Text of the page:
III. Positions of the Parties

A. The General Counsel

The General Counsel asserts that Article 3, section G of the parties' agreement "makes no reference to proposals, but only to 'views,' and that the Respondent provided no proof of bargaining history or other explanation in the record supporting its interpretation that the Union was required to submit all proposals relating to the conversion within 30 days of notification of the change." Exceptions at 14 n.6. The General Counsel urges that, "[i]n the absence of any evidence on what the term 'views' was intended to mean, the Judge should have found that based on the plain wording of the provision, 'views' were not proposals." Id.

The General Counsel also argues that the Union reserved its right to submit proposals after expiration of the 30-day period in Article 3, section G when, in November 1991, it "requested information concerning the conversion and, pending receipt of the information, submitted what it characterized as 'interim' proposals and reserved the right to modify those proposals." Id. at 12.

B. The Respondent

The Respondent argues that neither the Union nor the General Counsel has demonstrated that the Judge erred in determining that Article 3, section G "required that the Union's proposals (all of them) had to be submitted within the contractual 30-day window, and that the Union had failed to meet the contractual requirement." Opposition at 9.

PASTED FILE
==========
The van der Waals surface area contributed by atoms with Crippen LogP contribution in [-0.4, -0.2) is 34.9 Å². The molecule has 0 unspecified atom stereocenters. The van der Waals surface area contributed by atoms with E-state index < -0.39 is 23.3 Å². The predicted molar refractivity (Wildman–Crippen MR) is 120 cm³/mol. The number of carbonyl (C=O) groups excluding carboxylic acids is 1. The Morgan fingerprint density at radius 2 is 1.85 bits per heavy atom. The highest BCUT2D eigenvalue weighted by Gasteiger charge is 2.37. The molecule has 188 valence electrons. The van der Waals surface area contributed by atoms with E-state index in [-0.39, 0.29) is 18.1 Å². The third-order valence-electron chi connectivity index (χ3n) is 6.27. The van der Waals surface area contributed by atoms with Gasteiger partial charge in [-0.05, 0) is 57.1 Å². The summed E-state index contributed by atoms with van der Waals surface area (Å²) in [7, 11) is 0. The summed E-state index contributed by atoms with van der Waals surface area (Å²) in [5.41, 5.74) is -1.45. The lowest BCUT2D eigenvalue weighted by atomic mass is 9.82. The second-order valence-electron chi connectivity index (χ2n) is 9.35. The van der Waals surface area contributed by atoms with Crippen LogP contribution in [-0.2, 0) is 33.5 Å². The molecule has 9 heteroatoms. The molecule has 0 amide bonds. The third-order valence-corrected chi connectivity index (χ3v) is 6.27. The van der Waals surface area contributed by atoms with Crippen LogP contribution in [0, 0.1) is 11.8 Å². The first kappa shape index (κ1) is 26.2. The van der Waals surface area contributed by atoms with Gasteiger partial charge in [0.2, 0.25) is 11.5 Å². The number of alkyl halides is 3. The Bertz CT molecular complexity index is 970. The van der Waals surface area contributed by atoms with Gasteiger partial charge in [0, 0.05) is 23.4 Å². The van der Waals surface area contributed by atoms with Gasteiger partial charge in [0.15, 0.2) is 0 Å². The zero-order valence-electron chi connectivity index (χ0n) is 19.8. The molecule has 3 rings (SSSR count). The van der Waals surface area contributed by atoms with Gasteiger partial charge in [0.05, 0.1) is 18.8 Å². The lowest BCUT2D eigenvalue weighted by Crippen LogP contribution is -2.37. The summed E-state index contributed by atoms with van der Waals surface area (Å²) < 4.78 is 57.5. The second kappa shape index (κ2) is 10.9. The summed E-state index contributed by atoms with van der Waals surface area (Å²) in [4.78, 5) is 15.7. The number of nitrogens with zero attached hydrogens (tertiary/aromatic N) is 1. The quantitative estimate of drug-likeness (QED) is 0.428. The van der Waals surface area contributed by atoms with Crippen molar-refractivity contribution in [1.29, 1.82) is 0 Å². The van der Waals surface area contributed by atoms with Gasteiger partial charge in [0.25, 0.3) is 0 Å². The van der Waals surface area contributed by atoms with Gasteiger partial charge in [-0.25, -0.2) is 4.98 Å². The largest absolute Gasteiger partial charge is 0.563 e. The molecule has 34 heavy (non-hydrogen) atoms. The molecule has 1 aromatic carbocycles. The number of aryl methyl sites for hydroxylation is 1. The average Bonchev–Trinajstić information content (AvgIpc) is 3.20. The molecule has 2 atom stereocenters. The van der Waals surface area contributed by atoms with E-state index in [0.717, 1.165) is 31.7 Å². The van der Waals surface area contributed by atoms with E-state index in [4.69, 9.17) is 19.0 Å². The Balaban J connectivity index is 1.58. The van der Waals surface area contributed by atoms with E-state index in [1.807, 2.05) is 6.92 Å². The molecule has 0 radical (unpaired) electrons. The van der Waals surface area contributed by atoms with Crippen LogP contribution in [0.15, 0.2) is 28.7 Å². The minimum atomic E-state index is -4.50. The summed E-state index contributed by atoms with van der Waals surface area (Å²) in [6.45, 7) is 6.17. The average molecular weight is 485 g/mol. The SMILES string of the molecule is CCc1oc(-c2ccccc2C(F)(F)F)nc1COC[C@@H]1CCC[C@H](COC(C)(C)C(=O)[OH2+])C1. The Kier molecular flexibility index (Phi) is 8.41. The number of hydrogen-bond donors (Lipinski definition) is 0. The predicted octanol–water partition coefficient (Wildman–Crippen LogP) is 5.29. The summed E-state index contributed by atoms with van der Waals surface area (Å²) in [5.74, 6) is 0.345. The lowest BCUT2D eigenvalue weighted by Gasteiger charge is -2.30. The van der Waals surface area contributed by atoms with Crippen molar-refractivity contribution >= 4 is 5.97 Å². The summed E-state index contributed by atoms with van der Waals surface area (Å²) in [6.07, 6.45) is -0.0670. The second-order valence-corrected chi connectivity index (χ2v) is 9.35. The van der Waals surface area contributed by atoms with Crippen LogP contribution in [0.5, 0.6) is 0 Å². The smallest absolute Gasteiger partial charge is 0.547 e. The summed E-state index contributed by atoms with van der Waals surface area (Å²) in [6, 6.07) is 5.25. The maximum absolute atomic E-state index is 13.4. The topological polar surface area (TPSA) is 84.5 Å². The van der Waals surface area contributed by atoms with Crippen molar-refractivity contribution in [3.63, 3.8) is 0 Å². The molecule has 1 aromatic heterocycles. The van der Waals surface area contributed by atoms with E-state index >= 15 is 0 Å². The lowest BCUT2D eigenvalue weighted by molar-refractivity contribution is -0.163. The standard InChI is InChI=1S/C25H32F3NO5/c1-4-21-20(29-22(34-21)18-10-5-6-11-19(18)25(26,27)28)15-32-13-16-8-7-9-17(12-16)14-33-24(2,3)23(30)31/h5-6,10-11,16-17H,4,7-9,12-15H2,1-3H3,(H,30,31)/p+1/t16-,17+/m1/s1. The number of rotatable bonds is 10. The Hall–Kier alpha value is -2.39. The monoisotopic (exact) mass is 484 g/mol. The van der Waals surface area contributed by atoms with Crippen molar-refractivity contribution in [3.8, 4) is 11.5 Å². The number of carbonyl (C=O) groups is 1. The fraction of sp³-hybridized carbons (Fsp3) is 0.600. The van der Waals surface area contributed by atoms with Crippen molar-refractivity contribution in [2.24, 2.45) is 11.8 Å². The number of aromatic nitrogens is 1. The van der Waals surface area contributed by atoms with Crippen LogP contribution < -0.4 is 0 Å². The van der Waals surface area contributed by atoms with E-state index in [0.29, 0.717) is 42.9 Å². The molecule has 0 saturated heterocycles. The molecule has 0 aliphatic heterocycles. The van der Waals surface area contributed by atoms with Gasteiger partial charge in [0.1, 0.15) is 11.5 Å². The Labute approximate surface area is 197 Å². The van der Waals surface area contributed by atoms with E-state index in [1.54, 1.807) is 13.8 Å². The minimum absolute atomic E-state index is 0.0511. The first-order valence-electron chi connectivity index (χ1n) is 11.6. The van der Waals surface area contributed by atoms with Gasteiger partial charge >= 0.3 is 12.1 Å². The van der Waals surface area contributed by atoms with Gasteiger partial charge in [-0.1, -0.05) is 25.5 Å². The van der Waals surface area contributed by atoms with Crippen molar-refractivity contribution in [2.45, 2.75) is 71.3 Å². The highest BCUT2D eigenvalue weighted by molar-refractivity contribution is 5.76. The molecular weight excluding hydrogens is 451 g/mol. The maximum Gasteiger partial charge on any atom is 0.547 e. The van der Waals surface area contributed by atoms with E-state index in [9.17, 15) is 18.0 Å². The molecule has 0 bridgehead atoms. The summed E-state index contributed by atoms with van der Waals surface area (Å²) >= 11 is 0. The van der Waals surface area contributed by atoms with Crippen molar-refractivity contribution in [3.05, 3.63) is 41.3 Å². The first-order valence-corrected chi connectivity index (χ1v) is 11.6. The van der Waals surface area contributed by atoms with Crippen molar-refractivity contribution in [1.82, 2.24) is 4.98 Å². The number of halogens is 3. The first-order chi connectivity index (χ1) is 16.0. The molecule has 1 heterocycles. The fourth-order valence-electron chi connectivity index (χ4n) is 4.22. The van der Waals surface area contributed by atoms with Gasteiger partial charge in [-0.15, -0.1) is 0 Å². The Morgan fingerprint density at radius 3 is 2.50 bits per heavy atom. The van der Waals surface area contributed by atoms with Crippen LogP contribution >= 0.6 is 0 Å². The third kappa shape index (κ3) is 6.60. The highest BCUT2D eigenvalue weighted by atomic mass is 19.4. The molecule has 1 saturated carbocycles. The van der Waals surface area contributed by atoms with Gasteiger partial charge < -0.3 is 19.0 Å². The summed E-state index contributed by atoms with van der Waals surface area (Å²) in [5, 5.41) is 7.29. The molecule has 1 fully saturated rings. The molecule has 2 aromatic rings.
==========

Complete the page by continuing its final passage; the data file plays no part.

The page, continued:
IV. Analysis and Conclusions

At the outset, we note two things. First, as set forth at note 1, supra, there is no assertion that Article 3, section G does not apply in this case. Instead, the parties dispute only the proper interpretation of that provision. Second, also as set forth in note 1, supra, there is no assertion that the agreement containing Article 3, section G has expired, even though a judge in a previous case found, on an undisputed record, that it had expired. With regard to this point, it is clear that, following expiration, terms and conditions of employment embodied in an agreement continue unless and until they are modified in a manner consistent with the Statute.(3) As the parties agree that the terms and conditions of employment embodied in Article 3, section G continue to govern their bargaining relationship, determining whether the parties' agreement has "expired" would not affect the decision in this case.

In Internal Revenue Service, Washington, D.C., 47 FLRA 1091 (1993) (IRS), the Authority described the proper resolution of unfair labor practice cases whose underlying dispute is governed by the interpretation and application of specific terms of a collective bargaining agreement:

In cases where the judge's interpretation of the meaning of the parties' collective bargaining agreement is challenged on exceptions, the Authority will determine whether the judge's interpretation is supported by the record and by the standards and principles of interpreting collective bargaining agreements applied by arbitrators and the Federal courts.